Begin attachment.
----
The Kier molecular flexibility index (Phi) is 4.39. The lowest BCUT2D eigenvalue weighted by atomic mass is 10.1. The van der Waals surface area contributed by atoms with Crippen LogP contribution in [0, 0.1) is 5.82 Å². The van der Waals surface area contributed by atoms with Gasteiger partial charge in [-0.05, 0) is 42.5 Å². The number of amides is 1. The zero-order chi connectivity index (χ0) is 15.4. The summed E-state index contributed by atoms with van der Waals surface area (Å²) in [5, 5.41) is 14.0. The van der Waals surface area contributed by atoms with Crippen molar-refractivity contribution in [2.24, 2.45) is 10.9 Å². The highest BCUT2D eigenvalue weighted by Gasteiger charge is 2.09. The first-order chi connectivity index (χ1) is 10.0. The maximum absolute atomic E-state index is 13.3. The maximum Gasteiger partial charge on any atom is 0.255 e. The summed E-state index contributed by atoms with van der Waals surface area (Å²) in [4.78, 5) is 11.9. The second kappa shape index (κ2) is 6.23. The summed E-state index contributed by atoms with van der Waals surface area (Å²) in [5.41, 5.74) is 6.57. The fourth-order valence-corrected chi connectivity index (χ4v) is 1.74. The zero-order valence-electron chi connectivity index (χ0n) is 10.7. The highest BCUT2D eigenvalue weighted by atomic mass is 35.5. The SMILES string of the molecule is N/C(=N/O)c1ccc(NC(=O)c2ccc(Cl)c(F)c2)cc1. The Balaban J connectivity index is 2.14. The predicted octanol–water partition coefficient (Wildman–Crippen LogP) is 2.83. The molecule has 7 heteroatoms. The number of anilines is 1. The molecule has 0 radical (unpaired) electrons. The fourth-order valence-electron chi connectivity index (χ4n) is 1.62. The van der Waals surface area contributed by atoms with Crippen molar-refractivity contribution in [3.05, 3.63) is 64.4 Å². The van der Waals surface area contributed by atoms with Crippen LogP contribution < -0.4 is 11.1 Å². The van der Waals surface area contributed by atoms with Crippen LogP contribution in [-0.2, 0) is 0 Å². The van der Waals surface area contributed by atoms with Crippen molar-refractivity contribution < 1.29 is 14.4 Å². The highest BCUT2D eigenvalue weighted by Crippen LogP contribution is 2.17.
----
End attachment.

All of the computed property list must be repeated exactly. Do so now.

The Kier molecular flexibility index (Phi) is 4.39. The lowest BCUT2D eigenvalue weighted by atomic mass is 10.1. The van der Waals surface area contributed by atoms with Crippen LogP contribution in [0, 0.1) is 5.82 Å². The van der Waals surface area contributed by atoms with Gasteiger partial charge in [-0.05, 0) is 42.5 Å². The number of amides is 1. The zero-order chi connectivity index (χ0) is 15.4. The summed E-state index contributed by atoms with van der Waals surface area (Å²) in [5, 5.41) is 14.0. The van der Waals surface area contributed by atoms with Crippen molar-refractivity contribution in [2.24, 2.45) is 10.9 Å². The highest BCUT2D eigenvalue weighted by Gasteiger charge is 2.09. The first-order chi connectivity index (χ1) is 10.0. The maximum absolute atomic E-state index is 13.3. The maximum Gasteiger partial charge on any atom is 0.255 e. The summed E-state index contributed by atoms with van der Waals surface area (Å²) in [4.78, 5) is 11.9. The second kappa shape index (κ2) is 6.23. The summed E-state index contributed by atoms with van der Waals surface area (Å²) in [5.41, 5.74) is 6.57. The fourth-order valence-corrected chi connectivity index (χ4v) is 1.74. The zero-order valence-electron chi connectivity index (χ0n) is 10.7. The highest BCUT2D eigenvalue weighted by atomic mass is 35.5. The SMILES string of the molecule is N/C(=N/O)c1ccc(NC(=O)c2ccc(Cl)c(F)c2)cc1. The Balaban J connectivity index is 2.14. The predicted octanol–water partition coefficient (Wildman–Crippen LogP) is 2.83. The molecule has 7 heteroatoms. The number of anilines is 1. The molecule has 0 radical (unpaired) electrons. The fourth-order valence-electron chi connectivity index (χ4n) is 1.62. The van der Waals surface area contributed by atoms with Crippen molar-refractivity contribution in [3.05, 3.63) is 64.4 Å². The van der Waals surface area contributed by atoms with Crippen LogP contribution < -0.4 is 11.1 Å². The van der Waals surface area contributed by atoms with Crippen LogP contribution in [-0.2, 0) is 0 Å². The van der Waals surface area contributed by atoms with Crippen molar-refractivity contribution < 1.29 is 14.4 Å². The highest BCUT2D eigenvalue weighted by Crippen LogP contribution is 2.17.